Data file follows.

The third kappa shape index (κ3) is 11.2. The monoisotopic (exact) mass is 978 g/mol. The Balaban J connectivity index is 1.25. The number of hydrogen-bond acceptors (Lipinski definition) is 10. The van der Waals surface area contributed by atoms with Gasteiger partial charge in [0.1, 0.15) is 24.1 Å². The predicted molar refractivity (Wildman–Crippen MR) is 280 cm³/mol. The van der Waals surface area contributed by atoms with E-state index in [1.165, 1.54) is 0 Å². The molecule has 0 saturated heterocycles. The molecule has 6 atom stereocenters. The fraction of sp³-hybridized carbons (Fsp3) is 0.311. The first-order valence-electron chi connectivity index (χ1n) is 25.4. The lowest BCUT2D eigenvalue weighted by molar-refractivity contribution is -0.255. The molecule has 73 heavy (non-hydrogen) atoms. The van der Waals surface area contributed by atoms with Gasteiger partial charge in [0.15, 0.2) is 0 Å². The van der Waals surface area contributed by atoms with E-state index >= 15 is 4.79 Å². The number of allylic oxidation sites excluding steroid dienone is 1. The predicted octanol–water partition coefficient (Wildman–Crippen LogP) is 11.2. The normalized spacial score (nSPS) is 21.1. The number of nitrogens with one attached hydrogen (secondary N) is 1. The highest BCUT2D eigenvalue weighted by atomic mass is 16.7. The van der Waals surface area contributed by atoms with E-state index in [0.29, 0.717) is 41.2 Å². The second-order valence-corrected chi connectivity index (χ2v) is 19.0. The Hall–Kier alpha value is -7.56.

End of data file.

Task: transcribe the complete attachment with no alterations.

The third kappa shape index (κ3) is 11.2. The monoisotopic (exact) mass is 978 g/mol. The Balaban J connectivity index is 1.25. The number of hydrogen-bond acceptors (Lipinski definition) is 10. The van der Waals surface area contributed by atoms with Gasteiger partial charge in [0.1, 0.15) is 24.1 Å². The predicted molar refractivity (Wildman–Crippen MR) is 280 cm³/mol. The van der Waals surface area contributed by atoms with E-state index in [1.165, 1.54) is 0 Å². The molecule has 0 saturated heterocycles. The molecule has 6 atom stereocenters. The fraction of sp³-hybridized carbons (Fsp3) is 0.311. The first-order valence-electron chi connectivity index (χ1n) is 25.4. The lowest BCUT2D eigenvalue weighted by molar-refractivity contribution is -0.255. The molecule has 73 heavy (non-hydrogen) atoms. The van der Waals surface area contributed by atoms with Gasteiger partial charge in [0.15, 0.2) is 0 Å². The van der Waals surface area contributed by atoms with E-state index >= 15 is 4.79 Å². The number of allylic oxidation sites excluding steroid dienone is 1. The predicted octanol–water partition coefficient (Wildman–Crippen LogP) is 11.2. The normalized spacial score (nSPS) is 21.1. The number of nitrogens with one attached hydrogen (secondary N) is 1. The highest BCUT2D eigenvalue weighted by atomic mass is 16.7. The van der Waals surface area contributed by atoms with E-state index in [0.29, 0.717) is 41.2 Å². The second-order valence-corrected chi connectivity index (χ2v) is 19.0. The Hall–Kier alpha value is -7.56.